Looking Beyond College

I started writing one of those reflective pieces about graduating college the other day. I was writing about what I had learned and was trying to pass on some inspiring words, which I think is kind of like passing a gallstone. If it comes out too easily there’s just no substance to it. What I really wanted to say is what I wish I could do now that I’m graduating. I wish I could do a lot of things, of course none of them are things within the realm of remotely practical possibilities.

I wish I could take another four years of college at a state school. The few times I’ve been on university campuses they’ve seemed enormous and intimidating. They’re a culture all their own, different from my private college experience, and I think it’d be interesting to spend four years there. Partly because I’d want to experience the difference between the Christian and secular environments. I’ve truly valued my time in a Christian community, even if it has seemed like a bubble. But there are times when you need to move on. Four years ago I don’t think I would have adjusted well at a state school. It wouldn’t be a walk in the park now, but intellectually and spiritually I’m prepared for it. I’d also like to do another four years of school because I’ve fallen in love with learning. I really enjoy learning stuff. Part of the reason it’d be fun to do another four years is because in this ‘what if’ situation there wouldn’t be any pressure for grades or jobs or anything. I could just take classes and learn what I want to learn.

But that’s all idealistic and utopian. You usually don’t learn unless there’s some sort of pressure. Desire will only take you so far, and when it fails, you’ll fall into a pit of laziness. And just because I’m dreaming about continuing school doesn’t mean I’m not happy with my future. I am happy. I really don’t want to continue school, because that would mean the pressure that I’m getting pretty tired of. I’m getting sick of projects and tests and papers. I know they’ll just reappear in a different form in the workplace, but that’s a whole other world. I’m not interested in going on to graduate school or pursuing another degree. I’m just fantasizing about learning.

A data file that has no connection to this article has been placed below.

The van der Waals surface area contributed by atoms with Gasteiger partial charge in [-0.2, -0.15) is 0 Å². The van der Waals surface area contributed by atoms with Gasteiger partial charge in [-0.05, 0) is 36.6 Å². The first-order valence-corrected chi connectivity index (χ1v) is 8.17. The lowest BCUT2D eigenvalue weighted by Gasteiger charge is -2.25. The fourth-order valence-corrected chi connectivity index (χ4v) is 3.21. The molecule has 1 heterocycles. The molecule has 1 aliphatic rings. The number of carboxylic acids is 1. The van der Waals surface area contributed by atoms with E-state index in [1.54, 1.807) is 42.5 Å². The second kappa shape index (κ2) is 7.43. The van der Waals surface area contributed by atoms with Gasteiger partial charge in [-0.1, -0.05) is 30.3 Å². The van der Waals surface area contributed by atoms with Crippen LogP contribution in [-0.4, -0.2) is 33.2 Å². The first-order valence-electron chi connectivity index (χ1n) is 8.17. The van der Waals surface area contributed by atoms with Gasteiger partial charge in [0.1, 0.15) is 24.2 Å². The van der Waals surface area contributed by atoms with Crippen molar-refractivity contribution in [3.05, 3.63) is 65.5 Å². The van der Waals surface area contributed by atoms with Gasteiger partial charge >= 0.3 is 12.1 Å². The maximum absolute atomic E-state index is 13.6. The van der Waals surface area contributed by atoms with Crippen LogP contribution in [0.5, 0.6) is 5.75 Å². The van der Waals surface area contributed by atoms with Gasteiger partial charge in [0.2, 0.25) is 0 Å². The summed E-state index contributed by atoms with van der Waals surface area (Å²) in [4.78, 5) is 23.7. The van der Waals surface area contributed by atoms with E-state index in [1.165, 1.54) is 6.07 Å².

And I will continue to learn, but in new ways. In two weeks I’ll be finished with classes and I can curl up with a fun reading book again. I’m really looking forward to that. I have a pile of unread books I want to dig into, as well as a mental list of books I need to check out. I have a thirst for knowledge, education, learning. Maybe I can pick up some wisdom along the way.

Stare at the Wall

Have you ever just sat and stared at the wall? I think we really need to do that more. And I’m not talking about just veging out. I’m talking about turning off all the distractions. Off goes the TV. Off goes the stereo. Off goes the computer. Put away the magazines, the books, the newspaper, the piles of mail you need to read. You may even want to turn down the lights. Then just plop yourself down and sit there. Don’t fall asleep (if you fall asleep immediately that’s a sign that you’re not getting enough sleep at night), just sit there and let your body relax.

Give it five or ten minutes or so and let your body completely relax. If you’re like me, your mind will be racing this entire time. This is pretty much how I feel all day. If your mind is still racing, you need to keep sitting there. Breathe slowly and stay put until your mind finally begins to slow down. You’ll stop jumping frantically from random thought to random thought and your mind will begin to thoughtfully dwell on things. Sound unfamiliar? Probably because few of us ever take the time to get here. I’d encourage you to take the time. It’s rare, but so necessary.

Christmas for the Spouse

I’m beginning to think that husbands and wives really shouldn’t buy each other Christmas gifts. Instead they should take the Christmas budget and have Christmas all year long. Instead of buying presents in December and feeling pressured, they just use the Christmas budget year round to buy each other surprise gifts. There’s no obligation. There’s no pressure. There’s no mad holiday shoppers.

I think it’s a brilliant plan. Yet what am I doing? Christmas shopping for my wife. Alas. I should have implemented this plan a while ago.